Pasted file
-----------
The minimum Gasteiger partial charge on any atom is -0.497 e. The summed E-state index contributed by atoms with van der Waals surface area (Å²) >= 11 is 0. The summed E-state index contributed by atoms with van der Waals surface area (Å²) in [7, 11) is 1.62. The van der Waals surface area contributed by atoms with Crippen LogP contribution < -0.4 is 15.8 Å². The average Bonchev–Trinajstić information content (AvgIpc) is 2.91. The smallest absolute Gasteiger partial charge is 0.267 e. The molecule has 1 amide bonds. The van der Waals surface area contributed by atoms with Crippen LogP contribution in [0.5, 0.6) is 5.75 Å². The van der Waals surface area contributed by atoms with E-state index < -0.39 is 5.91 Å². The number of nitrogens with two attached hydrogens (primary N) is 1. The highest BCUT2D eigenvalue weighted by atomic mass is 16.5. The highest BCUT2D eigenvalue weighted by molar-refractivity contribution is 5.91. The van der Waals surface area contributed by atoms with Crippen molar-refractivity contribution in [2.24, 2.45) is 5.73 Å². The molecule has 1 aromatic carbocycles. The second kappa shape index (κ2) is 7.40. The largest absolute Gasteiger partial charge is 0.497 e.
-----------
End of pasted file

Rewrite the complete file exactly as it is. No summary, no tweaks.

The minimum Gasteiger partial charge on any atom is -0.497 e. The summed E-state index contributed by atoms with van der Waals surface area (Å²) >= 11 is 0. The summed E-state index contributed by atoms with van der Waals surface area (Å²) in [7, 11) is 1.62. The van der Waals surface area contributed by atoms with Crippen LogP contribution < -0.4 is 15.8 Å². The average Bonchev–Trinajstić information content (AvgIpc) is 2.91. The smallest absolute Gasteiger partial charge is 0.267 e. The molecule has 1 amide bonds. The van der Waals surface area contributed by atoms with Crippen LogP contribution in [0.5, 0.6) is 5.75 Å². The van der Waals surface area contributed by atoms with E-state index < -0.39 is 5.91 Å². The number of nitrogens with two attached hydrogens (primary N) is 1. The highest BCUT2D eigenvalue weighted by atomic mass is 16.5. The highest BCUT2D eigenvalue weighted by molar-refractivity contribution is 5.91. The van der Waals surface area contributed by atoms with Crippen molar-refractivity contribution in [2.24, 2.45) is 5.73 Å². The molecule has 1 aromatic carbocycles. The second kappa shape index (κ2) is 7.40. The largest absolute Gasteiger partial charge is 0.497 e.